Canada seeks to cut down on passports of convenience

Thu Feb 6, 2014 11:35am EST
 
Email This Article |
Share This Article
  • Facebook
  • LinkedIn
  • Twitter
| Print This Article | Single Page
[-] Text [+]

By Randall Palmer

OTTAWA (Reuters) - Canada will toughen citizenship rules to prevent foreigners from picking up Canadian passports of convenience without spending much time in the country, part of a sweeping package of reforms under legislation introduced on Thursday.

Canada remains one of countries most open to immigration and plans to attract about 250,000 a year, in part because it needs workers to make up for a low birth rate. But the new rules would try to prevent abuse of the citizenship process.

The bill would crack down on fraud and give Ottawa the right to strip citizenship from dual citizens who engage in armed conflict with Canada or terrorism, while streamlining the system to reduce the processing time significantly.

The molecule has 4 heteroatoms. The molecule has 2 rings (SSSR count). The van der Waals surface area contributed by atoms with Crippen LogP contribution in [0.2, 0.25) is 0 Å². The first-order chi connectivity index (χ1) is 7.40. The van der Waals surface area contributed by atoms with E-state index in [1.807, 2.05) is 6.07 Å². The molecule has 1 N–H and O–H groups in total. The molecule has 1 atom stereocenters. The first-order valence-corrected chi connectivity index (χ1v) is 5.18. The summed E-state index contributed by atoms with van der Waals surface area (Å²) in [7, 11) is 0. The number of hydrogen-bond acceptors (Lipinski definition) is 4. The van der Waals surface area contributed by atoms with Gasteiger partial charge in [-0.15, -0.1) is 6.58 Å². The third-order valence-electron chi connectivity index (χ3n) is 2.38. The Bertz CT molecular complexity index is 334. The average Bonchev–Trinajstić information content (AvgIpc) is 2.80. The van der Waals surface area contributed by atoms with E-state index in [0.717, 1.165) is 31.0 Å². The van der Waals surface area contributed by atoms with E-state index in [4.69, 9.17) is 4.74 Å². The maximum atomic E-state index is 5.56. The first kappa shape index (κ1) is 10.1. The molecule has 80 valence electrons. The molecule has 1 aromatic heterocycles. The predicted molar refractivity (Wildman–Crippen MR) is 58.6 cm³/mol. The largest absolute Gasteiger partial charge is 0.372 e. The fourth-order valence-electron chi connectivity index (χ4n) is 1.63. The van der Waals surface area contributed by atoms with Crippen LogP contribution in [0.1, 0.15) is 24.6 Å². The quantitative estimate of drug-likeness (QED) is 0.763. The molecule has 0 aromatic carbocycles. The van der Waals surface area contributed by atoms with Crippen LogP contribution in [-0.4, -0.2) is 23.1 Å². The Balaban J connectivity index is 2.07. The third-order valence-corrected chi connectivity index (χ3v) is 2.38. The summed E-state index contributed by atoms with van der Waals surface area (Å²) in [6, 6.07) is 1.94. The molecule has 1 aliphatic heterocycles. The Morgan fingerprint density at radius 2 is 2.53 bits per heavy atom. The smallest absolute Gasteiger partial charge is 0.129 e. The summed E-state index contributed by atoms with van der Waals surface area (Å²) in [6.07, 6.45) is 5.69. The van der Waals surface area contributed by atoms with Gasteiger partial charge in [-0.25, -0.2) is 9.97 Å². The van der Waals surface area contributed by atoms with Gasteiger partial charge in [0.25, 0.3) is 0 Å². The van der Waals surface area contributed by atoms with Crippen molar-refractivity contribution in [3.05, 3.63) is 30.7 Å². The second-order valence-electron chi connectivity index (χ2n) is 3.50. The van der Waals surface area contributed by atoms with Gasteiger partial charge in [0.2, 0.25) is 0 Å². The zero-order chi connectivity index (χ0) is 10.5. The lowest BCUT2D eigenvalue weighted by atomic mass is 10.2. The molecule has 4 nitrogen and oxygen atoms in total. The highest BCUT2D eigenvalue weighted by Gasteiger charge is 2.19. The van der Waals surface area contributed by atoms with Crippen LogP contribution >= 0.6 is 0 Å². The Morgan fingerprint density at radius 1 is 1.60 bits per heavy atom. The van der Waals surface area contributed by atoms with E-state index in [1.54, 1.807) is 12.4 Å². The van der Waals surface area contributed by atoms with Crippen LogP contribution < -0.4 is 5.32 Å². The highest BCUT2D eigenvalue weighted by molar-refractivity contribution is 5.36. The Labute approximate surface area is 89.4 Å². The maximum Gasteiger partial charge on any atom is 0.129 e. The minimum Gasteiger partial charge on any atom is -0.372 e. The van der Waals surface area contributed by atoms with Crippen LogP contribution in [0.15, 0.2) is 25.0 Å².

"Our government is strengthening the value of Canadian citizenship. Canadians understand that citizenship should not be simply a passport of convenience," Citizenship and Immigration Minister Chris Alexander said in a statement.

"Citizenship is a pledge of mutual responsibility and a shared commitment to values rooted in our history."

The new act will require immigrants to be physically present for four out of six years and declare an "intent to reside." Currently they have to establish legal residence for three of four years but do not actually have to be physically present or intend to reside in Canada.

Applicants will need greater proficiency in English or French: they will no longer be able to use an interpreter when they take a test on knowledge about Canada. In addition, the age of those subject to language requirements will widen, to 14 to 64 years from the current 18 to 54.

Penalties for fraud will jump to a maximum of C$100,000 ($90,090) from the current C$1,000, and up to five years in prison instead of one year.   Continued...

 
Canada's Immigration Minister Chris Alexander speaks during a news conference in the foyer of the House of Commons on Parliament Hill in Ottawa January 28, 2014. REUTERS/Chris Wattie